Thursday, January 29, 2009

DVR-TiVo-Or whatever recording device strikes your fancy-Alert!

Because I’m determined to never…ever…let TCM out of my clutches after suffering from withdrawal for nearly seven years, I make it a point to check the programming schedule from time to time only because they're often a tad tardy in announcing what shorts will be shown after the scheduled main features (in order to keep that train Brad Pitt is riding on running on time). Here’s a couple that I thought TDOY readers might want a heads-up on:

How to Watch Football (1938) – You can’t go wrong with a Robert Benchley short, and TCM will show this little gem tomorrow before Saturday’s Heroes (1937)—a short-but-sweet college football B-pic that features Van Heflin in one of his earliest roles and Richard “Whooooaaa Nellie!” Lane, one half of Columbia’s comedy duo Schilling and Lane. (If you’ve never experienced the sublime pleasures of a Robert Benchley one-reeler, this is a good place as any to start. If you refuse to have anything to do with one of America’s premier funnymen, I may have to get a restraining order to keep you away from the blog.)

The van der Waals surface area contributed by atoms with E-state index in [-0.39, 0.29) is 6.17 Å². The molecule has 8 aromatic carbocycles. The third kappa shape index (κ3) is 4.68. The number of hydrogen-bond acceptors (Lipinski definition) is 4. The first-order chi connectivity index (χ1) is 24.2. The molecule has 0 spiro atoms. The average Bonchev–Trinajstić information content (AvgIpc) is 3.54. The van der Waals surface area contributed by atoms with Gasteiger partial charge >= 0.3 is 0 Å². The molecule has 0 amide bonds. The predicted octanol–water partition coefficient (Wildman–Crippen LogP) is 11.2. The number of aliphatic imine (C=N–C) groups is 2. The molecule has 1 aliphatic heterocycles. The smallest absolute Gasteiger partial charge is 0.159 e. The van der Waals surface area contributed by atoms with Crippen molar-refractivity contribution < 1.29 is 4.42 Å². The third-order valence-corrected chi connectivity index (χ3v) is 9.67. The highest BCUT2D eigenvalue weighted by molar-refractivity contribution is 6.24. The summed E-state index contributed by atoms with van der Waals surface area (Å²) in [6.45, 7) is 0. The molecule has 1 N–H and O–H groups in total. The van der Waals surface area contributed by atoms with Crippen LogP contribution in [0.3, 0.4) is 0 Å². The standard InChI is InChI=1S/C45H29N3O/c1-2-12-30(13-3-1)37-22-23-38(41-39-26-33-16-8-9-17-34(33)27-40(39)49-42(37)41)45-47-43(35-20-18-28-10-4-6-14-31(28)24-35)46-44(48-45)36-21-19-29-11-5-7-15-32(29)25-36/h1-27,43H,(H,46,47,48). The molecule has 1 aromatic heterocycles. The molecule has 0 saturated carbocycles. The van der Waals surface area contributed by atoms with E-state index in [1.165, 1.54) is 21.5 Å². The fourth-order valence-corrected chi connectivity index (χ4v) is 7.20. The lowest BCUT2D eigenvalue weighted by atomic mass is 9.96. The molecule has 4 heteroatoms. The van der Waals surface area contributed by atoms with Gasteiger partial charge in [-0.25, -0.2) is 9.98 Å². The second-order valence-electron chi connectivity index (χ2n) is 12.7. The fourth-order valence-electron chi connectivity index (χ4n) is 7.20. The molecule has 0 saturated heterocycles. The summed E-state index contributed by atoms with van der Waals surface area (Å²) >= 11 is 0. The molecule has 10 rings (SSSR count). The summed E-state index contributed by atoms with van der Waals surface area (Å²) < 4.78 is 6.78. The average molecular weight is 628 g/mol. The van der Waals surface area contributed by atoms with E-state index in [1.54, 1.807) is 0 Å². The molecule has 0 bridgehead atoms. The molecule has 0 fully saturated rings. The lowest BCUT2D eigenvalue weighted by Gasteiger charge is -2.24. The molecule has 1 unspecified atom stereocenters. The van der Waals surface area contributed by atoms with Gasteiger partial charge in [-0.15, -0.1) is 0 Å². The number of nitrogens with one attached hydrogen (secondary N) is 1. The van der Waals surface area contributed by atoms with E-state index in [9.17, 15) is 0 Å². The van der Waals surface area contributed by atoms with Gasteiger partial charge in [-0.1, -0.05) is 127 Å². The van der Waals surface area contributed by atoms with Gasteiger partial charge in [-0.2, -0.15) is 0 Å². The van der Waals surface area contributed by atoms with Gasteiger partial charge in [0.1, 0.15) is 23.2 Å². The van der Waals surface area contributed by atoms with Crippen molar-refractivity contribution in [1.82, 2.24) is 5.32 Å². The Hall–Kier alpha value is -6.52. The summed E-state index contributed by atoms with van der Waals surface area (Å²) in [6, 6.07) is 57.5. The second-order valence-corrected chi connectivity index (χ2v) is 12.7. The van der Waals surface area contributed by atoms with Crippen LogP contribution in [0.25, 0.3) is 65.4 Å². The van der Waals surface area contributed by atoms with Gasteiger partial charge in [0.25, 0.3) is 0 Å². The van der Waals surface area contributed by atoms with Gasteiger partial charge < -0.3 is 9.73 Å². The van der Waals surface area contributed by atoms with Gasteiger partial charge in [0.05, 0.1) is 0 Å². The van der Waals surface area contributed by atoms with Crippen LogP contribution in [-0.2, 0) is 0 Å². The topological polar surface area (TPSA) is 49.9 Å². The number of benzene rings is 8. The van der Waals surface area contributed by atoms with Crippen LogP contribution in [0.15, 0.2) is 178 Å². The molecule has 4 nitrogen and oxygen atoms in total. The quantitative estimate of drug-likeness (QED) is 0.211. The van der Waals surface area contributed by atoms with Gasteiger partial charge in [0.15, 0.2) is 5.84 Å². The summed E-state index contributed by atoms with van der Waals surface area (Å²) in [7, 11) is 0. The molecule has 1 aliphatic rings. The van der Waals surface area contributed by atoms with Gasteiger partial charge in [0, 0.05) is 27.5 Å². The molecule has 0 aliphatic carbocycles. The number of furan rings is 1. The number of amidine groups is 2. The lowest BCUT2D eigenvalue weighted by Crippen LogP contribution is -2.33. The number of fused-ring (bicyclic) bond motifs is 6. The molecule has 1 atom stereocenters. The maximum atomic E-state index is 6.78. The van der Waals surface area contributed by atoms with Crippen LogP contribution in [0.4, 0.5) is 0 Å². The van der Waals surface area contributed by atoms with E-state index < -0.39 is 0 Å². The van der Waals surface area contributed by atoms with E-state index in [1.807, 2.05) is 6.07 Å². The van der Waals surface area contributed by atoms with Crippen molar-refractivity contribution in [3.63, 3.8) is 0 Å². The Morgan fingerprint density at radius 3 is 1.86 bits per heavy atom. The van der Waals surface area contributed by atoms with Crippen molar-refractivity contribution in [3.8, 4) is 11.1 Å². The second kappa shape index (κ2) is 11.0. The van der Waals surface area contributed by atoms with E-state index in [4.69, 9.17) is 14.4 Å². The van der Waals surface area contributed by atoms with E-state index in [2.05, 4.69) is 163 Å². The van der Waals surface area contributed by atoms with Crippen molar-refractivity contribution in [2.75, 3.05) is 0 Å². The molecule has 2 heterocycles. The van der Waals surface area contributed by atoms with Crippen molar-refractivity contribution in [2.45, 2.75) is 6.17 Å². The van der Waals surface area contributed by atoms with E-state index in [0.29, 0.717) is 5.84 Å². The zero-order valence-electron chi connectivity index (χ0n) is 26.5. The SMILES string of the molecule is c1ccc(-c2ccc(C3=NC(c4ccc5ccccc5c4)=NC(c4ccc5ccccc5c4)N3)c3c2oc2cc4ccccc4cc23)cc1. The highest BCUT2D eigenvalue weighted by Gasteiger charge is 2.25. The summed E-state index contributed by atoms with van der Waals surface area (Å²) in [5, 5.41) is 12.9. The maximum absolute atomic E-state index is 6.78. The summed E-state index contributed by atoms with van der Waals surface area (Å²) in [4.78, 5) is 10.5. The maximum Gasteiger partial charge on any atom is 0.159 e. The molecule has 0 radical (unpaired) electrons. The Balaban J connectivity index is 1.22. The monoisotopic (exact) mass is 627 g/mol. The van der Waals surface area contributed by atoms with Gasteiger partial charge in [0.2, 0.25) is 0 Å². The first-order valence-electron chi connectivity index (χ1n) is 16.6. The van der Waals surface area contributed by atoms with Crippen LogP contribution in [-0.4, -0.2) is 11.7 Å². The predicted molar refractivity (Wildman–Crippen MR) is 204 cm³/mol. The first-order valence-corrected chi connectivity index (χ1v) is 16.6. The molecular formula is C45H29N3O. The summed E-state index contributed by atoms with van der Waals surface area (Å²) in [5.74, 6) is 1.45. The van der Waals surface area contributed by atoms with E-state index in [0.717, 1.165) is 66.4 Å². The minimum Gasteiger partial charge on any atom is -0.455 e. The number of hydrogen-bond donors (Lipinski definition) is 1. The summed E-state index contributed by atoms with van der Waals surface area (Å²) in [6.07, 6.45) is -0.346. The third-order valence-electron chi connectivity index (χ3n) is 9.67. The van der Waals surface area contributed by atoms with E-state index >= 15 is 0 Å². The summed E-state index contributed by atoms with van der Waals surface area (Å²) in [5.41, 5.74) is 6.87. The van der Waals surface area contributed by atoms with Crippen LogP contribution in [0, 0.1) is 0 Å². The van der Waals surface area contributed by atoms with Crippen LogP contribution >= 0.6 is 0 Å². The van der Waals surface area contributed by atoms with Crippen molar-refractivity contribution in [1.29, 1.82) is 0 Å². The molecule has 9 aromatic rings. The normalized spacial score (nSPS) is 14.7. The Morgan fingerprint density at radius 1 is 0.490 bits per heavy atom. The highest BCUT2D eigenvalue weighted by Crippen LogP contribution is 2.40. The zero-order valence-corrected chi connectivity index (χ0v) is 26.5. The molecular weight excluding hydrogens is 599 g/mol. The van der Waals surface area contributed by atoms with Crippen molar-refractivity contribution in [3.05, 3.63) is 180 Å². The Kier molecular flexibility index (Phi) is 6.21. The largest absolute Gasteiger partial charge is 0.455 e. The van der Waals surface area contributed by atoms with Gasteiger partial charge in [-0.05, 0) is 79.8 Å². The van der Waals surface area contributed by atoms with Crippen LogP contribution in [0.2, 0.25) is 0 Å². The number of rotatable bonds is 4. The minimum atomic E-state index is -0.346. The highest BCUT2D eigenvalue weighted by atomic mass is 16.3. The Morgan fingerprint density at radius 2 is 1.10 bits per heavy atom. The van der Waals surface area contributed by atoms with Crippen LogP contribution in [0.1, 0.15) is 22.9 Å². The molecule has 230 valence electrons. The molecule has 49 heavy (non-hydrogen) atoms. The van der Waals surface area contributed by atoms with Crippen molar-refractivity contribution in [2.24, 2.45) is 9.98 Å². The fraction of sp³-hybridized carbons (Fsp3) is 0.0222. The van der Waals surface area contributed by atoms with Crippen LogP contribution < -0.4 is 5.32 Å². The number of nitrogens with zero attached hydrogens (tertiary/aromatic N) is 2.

So You Want to Play the Horses (1946) – Joe McDoakes (the incomparable George O’Hanlon) is addicted to laying money down on the gee-gees, and drives this point home with a funny parody of The Lost Weekend (1945). This short gets a workout between two chapters of Zorro Rides Again (1937) Saturday morning, sometime around 8:43am.

Torture Money (1937)/’Don’t Talk’ (1942) – The Crime Does Not Pay series is always a welcome treat at Rancho Yesteryear; in Money, police go after a fraud operation that stages automobile accidents to swindle insurance companies—this one will be shown after It Should Happen to You (1954) on Sunday, February 1st. ‘Talk’ is familiar WW2-propaganda (the whole “loose lips sink ships” deal) but is still entertaining—besides, it features Barry Nelson in an early role as a Fed and will be a refreshing tonic after finishing Take a Letter, Darling (1942). (Money nabbed an Oscar for Best Short and 'Talk' was nominated, to bring this all around to the “31 Days of Oscar” theme; I believe ‘Talk’ is also available on the Random Harvest [1942] DVD.)

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